By: E&P Staff
In today’s edition, Google’s quarterly profit soars, Jay Rosen on how Scott McClellan’s stonewalling was by design, and the Los Angeles Times suspends Pulitzer Prize winning columnist Michael Hiltzig’s blog after discovering he has been posting comments under false names.
McClellan’s Job ‘a Piece of the Puzzle’
“Scott McClellan was a different kind of press secretary, sent to do a different job than the one people had done from that podium before,” writes Jay Rosen. “Instead of grouping him with a succession of other White House spokesmen, a line to which he does not belong, we have to take McClellan’s job, call it a piece of the puzzle, and place it alongside other pieces until we recognize the larger political strategy he was a part of. He’s gone; the policy — strategic noncommunication — may still be in place.”
‘LAT’ Suspends Columnist’s Blog After Questions Arise
The Los Angeles Times suspended the blog of one of its top columnists last night, saying he violated the paper’s policy by posting derogatory comments under an assumed name. The paper said in an online editor’s note that Michael Hiltzik, a Pulitzer Prize winner who writes the Golden State column, had admitted posting remarks on both his Times blog and on other Web sites under names other than his own. The Times said it is investigating the matter. Editor Dean Baquet declined comment, and Hiltzik said he could not comment.
French Newspaper Founded by Sartre Searches for Identity
Liberation, now a pillar of France’s mainstream media, has drifted far from its original Maoist moorings and into the orbit of the market forces it once vowed to avoid. Like newspapers the world over, Liberation has been hammered by the Internet, but the paper’s woes also mirror a broader European predicament: the long struggle of countries such as France, Italy and Germany to reconcile the rebellious ideals of 1968.
Google’s Quarterly Profits Soar
Internet search firm Google has said first-quarter profit rose 60% to $592M, from $372M a year ago. Revenue was up 79% to $2.25B, ahead of analysts’ forecasts, as the firm showed it was responding to the challenge from Microsoft and Yahoo. Google, listed on the stock market in August 2004, saw its shares rise by 6% after the ball trading in New York.
The Era of Participatory Media Has Arrived
This has profound implications for traditional business models in the media industry, which are based on aggregating large passive audiences and holding them captive during advertising interruptions. In the new-media era, audiences will occasionally be large, but often small, and usually tiny. Instead of a few large capital-rich media giants competing with one another for these audiences, it will be small firms and individuals competing or, more often, collaborating. Some will be making money from the content they create; others will not and will not mind, because they have other motives.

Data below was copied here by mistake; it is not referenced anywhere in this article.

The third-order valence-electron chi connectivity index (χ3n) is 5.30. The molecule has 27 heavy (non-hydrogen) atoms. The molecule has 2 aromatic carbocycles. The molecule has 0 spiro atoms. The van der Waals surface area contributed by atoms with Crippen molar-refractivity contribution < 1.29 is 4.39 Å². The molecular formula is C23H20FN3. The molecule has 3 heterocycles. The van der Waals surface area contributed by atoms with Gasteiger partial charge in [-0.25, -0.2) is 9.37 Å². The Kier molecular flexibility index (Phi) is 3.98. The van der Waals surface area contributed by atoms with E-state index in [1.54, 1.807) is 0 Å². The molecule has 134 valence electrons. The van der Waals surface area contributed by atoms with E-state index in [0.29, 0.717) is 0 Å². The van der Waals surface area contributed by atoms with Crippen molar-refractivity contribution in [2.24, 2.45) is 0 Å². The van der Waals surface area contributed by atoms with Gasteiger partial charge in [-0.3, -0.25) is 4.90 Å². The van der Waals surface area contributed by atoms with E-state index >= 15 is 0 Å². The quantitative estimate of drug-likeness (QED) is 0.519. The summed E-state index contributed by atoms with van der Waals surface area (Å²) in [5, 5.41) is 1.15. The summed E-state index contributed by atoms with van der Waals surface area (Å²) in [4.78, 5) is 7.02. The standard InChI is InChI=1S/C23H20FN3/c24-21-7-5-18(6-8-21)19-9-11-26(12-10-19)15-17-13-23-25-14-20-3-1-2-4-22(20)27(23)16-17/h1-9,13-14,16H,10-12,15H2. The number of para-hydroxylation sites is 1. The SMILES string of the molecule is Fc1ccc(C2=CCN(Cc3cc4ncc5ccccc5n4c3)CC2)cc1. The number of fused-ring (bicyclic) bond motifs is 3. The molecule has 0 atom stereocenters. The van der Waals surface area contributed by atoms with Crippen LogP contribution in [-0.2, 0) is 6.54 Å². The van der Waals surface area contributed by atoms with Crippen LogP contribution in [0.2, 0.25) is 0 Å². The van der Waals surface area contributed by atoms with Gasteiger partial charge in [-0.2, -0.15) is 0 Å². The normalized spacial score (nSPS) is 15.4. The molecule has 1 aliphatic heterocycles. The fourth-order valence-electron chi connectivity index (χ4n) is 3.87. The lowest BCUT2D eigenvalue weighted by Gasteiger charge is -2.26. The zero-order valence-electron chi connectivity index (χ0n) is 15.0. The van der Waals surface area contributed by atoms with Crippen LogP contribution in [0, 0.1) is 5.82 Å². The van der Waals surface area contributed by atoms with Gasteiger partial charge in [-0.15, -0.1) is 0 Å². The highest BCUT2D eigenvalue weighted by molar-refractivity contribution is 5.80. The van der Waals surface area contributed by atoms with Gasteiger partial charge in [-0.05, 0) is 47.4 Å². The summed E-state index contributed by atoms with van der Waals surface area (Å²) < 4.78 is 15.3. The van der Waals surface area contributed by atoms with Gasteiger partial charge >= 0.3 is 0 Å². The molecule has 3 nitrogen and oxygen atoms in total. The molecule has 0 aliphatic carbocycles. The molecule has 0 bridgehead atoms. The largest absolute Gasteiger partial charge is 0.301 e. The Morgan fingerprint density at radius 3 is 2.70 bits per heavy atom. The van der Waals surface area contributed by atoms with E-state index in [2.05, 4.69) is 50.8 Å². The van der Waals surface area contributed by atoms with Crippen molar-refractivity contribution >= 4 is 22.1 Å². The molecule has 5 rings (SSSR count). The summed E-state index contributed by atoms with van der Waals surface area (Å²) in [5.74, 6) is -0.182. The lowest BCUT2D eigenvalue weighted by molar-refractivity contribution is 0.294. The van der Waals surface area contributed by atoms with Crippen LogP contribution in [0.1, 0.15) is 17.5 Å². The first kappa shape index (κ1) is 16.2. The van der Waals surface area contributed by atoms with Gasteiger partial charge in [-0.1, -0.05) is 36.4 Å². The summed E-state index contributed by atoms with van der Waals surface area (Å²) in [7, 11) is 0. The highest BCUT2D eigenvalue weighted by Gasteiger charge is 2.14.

Marketwatch Readers Slam Pulitzer Winners
“Yes, it’s an axiom in the media biz that unhappy people tend to write the lion’s share of the letters to the editors,” writes Jon Friedman. “Still, it’s rare when EVERYONE who responds to one column happens to take the same position on an issue. So, I was struck when every email message disagreed with my view.”
Contests to ‘Meet Your Favorite Columnist’ Could Easily Get Out of Hand
“These days, my dream doesn’t involve bedbugs and jackals, but a five-star hotel in Rome,” writes Michael Kinsley of a contest to win a trip with New York Times columnist Nicholas Kristof. “That’s why I have decided instead to enter the Times’ next contest: ‘Win a Trip With Tom Friedman.'”
Trial By Newspaper
“The fairness of a trial-by-newspaper, of course, depends on how closely a news organization apes the practices of official courts,” writes Jack Shafer. “Fairness requires it to consider not only the statements and evidence of the accuser, but that of the accused, no matter how heinous the charge. By that measure, the New York Times has failed the two Duke University lacrosse players who were indicted Tuesday of raping a woman during a party in an off-campus house on March 13.”
What Some Call Treason, Others Call Truth
“Conservatives, such as the Powerline blog (who called the Risen and Lichtblau piece ?treasonous? and columnist Mark Steyn, who says that even though he?s ineligible to win a Pulitzer, he ?wouldn’t want the thing in the house? anyway), rail against the awards because they feel the reporters have hurt national security,” writes Eric Alterman. “Unsurprisingly, none of these conservative attackers felt compelled to explain why these leaks should be punishable by prison while, say, leaks lovingly dealt out to administration-friendly reporters like the Post?s Bob Woodward or the Times? Judith Miller that dealt with no less secretive or sensitive matters should be celebrated.”